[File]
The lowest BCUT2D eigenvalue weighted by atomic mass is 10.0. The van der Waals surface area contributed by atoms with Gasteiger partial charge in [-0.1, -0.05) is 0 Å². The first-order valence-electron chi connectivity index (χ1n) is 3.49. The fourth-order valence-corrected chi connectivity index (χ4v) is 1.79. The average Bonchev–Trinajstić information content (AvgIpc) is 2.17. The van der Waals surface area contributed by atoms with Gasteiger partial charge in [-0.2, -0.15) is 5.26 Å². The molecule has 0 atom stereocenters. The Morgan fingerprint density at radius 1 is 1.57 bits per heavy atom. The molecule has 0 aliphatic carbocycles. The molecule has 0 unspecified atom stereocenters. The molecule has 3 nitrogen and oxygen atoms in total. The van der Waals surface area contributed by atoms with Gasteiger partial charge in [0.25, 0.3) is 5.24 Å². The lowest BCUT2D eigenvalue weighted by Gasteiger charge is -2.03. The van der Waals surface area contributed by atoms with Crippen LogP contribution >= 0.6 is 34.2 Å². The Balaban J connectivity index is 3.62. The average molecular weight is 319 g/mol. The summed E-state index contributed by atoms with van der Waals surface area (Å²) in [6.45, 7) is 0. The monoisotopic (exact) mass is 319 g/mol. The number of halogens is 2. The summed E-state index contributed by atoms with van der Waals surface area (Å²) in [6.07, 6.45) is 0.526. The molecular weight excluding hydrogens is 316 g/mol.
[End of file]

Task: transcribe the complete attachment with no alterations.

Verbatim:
The lowest BCUT2D eigenvalue weighted by atomic mass is 10.0. The van der Waals surface area contributed by atoms with Gasteiger partial charge in [-0.1, -0.05) is 0 Å². The first-order valence-electron chi connectivity index (χ1n) is 3.49. The fourth-order valence-corrected chi connectivity index (χ4v) is 1.79. The average Bonchev–Trinajstić information content (AvgIpc) is 2.17. The van der Waals surface area contributed by atoms with Gasteiger partial charge in [-0.2, -0.15) is 5.26 Å². The molecule has 0 atom stereocenters. The Morgan fingerprint density at radius 1 is 1.57 bits per heavy atom. The molecule has 0 aliphatic carbocycles. The molecule has 0 unspecified atom stereocenters. The molecule has 3 nitrogen and oxygen atoms in total. The van der Waals surface area contributed by atoms with Gasteiger partial charge in [0.25, 0.3) is 5.24 Å². The lowest BCUT2D eigenvalue weighted by Gasteiger charge is -2.03. The van der Waals surface area contributed by atoms with Crippen LogP contribution >= 0.6 is 34.2 Å². The Balaban J connectivity index is 3.62. The average molecular weight is 319 g/mol. The summed E-state index contributed by atoms with van der Waals surface area (Å²) in [6.45, 7) is 0. The monoisotopic (exact) mass is 319 g/mol. The number of halogens is 2. The summed E-state index contributed by atoms with van der Waals surface area (Å²) in [6.07, 6.45) is 0.526. The molecular weight excluding hydrogens is 316 g/mol.